Some of the pieces, like Salvant’s mesmeric rendition of “I Loves You Porgy” feature 30 different woodwind parts. Sometimes the tenor sax goes through an octave pedal and is pitched lower, to create a bassline. Sometimes bass is handled by bassoon – or bassoons. Wendel and engineer Steve Wood got granular as parts were added, experimenting with reverbs of different lengths and depths, panning instruments to the extremes of the soundscape, using digital post-production tools to create a multidimensional space.
Wendel sent each artist a rough version of the completed arrangement but offered very little written (or verbal) instruction – believing that it was his responsibility to create an atmosphere in which his collaborators would feel comfortable. “These are just such strong musical identities – who am I to tell them anything? I wanted a situation where it was evident [from the arrangement] that I knew the artist well, and they could take it from there. I just wanted them to do what they do – to me I’m successful if I don’t have to say anything at all.”
In final form, these pieces reveal previously under-emphasized dimensions of Wendel’s musicianship – his deep understanding of classical harmony, his tactical deployments of dissonance, his knack for conjuring memorably lyrical counterpoint lines and swirling, impressionistic sonic arrays. Still, for all the forethought that went into these arrangements, the music feels alive. That’s directly attributable to Wendel’s improvisational dexterity on the tenor: In brief, dazzlingly expansive solo bursts, he stretches the melodic ideas beyond the confines of the score, refracting established themes into vibrant, unexpectedly shape-shifted variations.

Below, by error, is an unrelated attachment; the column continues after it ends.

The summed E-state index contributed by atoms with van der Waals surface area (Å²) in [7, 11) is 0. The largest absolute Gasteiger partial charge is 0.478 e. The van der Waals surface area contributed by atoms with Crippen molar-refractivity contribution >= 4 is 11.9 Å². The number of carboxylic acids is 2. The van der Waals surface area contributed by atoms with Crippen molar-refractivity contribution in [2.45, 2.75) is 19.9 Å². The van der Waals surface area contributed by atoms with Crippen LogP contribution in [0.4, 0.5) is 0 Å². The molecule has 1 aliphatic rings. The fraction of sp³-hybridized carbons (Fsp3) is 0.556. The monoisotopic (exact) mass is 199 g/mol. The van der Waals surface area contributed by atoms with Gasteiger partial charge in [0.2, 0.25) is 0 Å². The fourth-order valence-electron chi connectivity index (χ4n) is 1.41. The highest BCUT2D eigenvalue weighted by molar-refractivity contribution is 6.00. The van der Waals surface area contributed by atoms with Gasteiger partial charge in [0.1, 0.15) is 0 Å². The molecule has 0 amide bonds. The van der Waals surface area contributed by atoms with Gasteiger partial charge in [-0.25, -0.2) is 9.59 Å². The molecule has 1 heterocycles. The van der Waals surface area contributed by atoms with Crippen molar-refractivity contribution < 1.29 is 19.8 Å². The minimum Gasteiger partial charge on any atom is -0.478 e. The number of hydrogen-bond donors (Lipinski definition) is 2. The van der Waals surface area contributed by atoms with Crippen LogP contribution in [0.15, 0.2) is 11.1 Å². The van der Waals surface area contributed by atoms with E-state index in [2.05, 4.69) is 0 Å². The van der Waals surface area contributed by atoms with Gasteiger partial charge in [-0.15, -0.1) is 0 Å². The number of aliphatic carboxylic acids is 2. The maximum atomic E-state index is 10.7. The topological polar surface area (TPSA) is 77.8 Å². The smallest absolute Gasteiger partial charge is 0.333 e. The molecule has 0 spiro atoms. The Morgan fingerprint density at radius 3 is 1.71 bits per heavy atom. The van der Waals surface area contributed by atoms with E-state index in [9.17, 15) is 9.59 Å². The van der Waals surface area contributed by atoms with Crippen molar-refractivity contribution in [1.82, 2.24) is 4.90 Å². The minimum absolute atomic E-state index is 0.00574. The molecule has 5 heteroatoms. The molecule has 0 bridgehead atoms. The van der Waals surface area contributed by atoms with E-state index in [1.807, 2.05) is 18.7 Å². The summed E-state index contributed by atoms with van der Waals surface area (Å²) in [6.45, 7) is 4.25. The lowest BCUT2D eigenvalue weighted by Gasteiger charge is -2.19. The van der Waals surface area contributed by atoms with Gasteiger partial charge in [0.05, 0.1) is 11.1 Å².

More about Ben Wendel
Ben Wendel was born in Vancouver, Canada, in 1976 and grew up in Santa Monica, California. His band in high school, a quintet called Tres Gatos, included Terrace Martin (the saxophonist and producer who as part of the Brainfeeder collective has worked with artists such as Kendrick Lamar and whose recent effort Gray Area involves Wendel) and Alfred Darlington (the electronic artist and producer known as Daedelus).
Both remain close associates, part of Wendel’s impressively-diverse circle. Throughout his career, the saxophonist has pursued a genre-neutral Yes-To-All approach to music. He’s recorded or performed with legendary hitmakers (Prince, Snoop Dogg) and jazz firebrands (Aaron Parks, Ignacio Berroa, Taylor Eigsti, Linda May Han Oh, Antonio Sanchez, Gerald Clayton) and people whose work resists classification entirely (Louis Cole, Daedelus, Julia Holter, Moonchild).
Wendel has received an ASCAP Jazz Composer award and several New Works grants from Chamber Music America; he’s worked with conductor Kent Nagano on a series of concerts for the Festspiele Plus in Munich, Germany; he’s taught at USC and the New School in New York; he co-wrote the score for John Krasinski’s adaptation of David Foster Wallace’s “Brief Interviews with Hideous Men.” And in the last twelve months, he has logged three separate weeks as the headliner at the Village Vanguard. Wendel is aware that this diverse range of activity makes him hard to pin down – a challenge that will only increase with the sweeping invention of All One.